Palestinian Sees Lesson Translating an Israeli’s Work


khouryThe following report by Ethan Bronner appears in the New York Times:  Six years ago, when violence was the order of the day in Yerushalayim, Elias Khoury’s 20-year-old son, George, was killed in a Palestinian terrorist attack. The Khourys are Palestinian, so the murder of George – who was out for a jog and shot from behind by gunmen in a car – produced an apology. Sorry, the killers said, we assumed the jogger was a Jew.

Mr. Khoury was not only disconsolate, he was appalled. A prominent Jerusalem lawyer who often fights Israeli confiscations of land from Palestinians, he considered violence a toxin corroding his nation’s core.

So in memory of George, a charismatic law student and musician, Mr. Khoury did something that shocked many in his community. He paid for the translation into Arabic of the autobiography of Israel’s most prominent author and dove, Amos Oz.

The Arabic version of the book, “A Tale of Love and Darkness,” went on sale late last month in Beirut, Lebanon, where it has received positive commentary – notably by Abdo Wazen, cultural editor of the pan-Arab newspaper Al Hayat – as well as some angry reaction. The book is due to be distributed more widely in the region in the coming weeks.

In explaining his decision, Mr. Khoury said that literature was an important bridge and that he had a specific goal in mind with this book, a point he includes in a preface to the translation.

“This book tells the history of the rebirth of the Jewish people,” he said as he sat in his law office. “We can learn from it how a people like the Jewish people emerged from the tragedy of the Holocaust and were able to reorganize themselves and build their country and become an independent people. If we can’t learn from that, we will not be able to do anything for our independence.”

Mr. Khoury is hardly a Zionist. His family’s land near Nazareth, about 750 acres, was seized by Israel “for security purposes,” he said, shortly after the creation of the state, bankrupting his family.

His father, Daoud, an educated man who fought the confiscation with every fiber of his being, was barred by the Shin Bet internal security force from holding even menial jobs for some 20 years. He ultimately did get work, as an accountant at the King David Hotel in Jerusalem.

Shortly thereafter, in 1975, he was killed in a Palestinian terrorist attack in downtown Jerusalem when a bomb placed in a refrigerator killed 13 people. Elias Khoury was only feet away at the time.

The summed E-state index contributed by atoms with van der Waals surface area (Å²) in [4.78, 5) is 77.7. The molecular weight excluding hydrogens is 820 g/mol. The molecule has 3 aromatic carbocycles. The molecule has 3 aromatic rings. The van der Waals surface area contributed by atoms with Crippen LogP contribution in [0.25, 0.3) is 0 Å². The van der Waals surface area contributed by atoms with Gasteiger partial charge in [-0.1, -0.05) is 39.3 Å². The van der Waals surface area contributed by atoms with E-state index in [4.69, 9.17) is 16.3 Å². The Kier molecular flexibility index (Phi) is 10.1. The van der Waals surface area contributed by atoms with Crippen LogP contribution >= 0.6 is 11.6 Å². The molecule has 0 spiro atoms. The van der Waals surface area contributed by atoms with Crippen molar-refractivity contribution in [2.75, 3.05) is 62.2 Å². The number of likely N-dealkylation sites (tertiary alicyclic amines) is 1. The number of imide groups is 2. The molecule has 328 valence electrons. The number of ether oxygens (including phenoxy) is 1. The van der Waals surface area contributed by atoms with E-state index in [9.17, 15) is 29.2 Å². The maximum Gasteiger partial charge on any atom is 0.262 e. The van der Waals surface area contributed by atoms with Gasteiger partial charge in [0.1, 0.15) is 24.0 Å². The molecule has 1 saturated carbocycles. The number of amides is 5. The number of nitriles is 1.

Having lost his land to Israel and his father and son to Palestinians, Mr. Khoury is in a rare position to petition both sides to re-examine themselves. A Palestinian nationalist, fluent in Hebrew and English, Mr. Khoury said he believed that the Oz autobiography, with its account of Jewish refugee life here in the 1930s and ’40s, could be a vehicle to help Palestinians and other Arabs see the Jews in a different light.

The book is widely considered Mr. Oz’s masterpiece and one of the most important books in contemporary Hebrew. While not explicitly about coexistence, as some other of his nonfiction works are, it paints a deeply moving picture of Jewish refugees from Europe trying to find their way.

Mr. Wazen, the Beirut critic, called Mr. Oz’s writings beautiful and praised the “unique world” created in them, saying this “enemy” was certainly worth reading.

Sari Nusseibeh, a Palestinian philosopher who wrote his own powerful autobiography of growing up in Jerusalem in the same era, “Once Upon a Country,” said in that book’s opening that it was upon reading Mr. Oz’s volume that he was struck by the parallel existences of Jews and Palestinian Arabs of the time.

“Weren’t both sides of the conflict totally immersed in their own tragedies, each one oblivious to, or even antagonistic toward, the narrative of the other?” he wrote. “Isn’t this inability to imagine the lives of the ‘other’ at the heart of the Israeli-Palestinian conflict?”

Mr. Khoury believes it is.

“If we don’t understand each other, there will always be suspicion and gaps that can’t be bridged,” he said.

Mr. Oz, who has come to know the Khoury family – Elias, his wife, Rima, and their two other children – through this project, said by telephone that their sponsorship of an Arabic translation of his book made him very emotional.

“This is the right book to travel into Arabic because it contains a nonheroic rendering of the birth of Israel and a description of Israel as a Jewish refugee camp,” he said. “Elias wants to build emotional bridges between our nations, and to do that you need to let each read the narrative of the other. Reading literature is like taking you into the bedroom of the other.”

Mr. Oz noted that in the book his father recalled how, as a youth in Europe, the walls were covered in graffiti saying “Jews, go to Palestine.” Then when he got here some years later, the walls carried the message “Jews, get out of Palestine.”

Mr. Oz added, “I am very eager for Arabs to read this to realize that Israel, just like Palestine, is a refugee camp.”

{NY Times/Noam Amdurski-Matzav.coim Newscenter}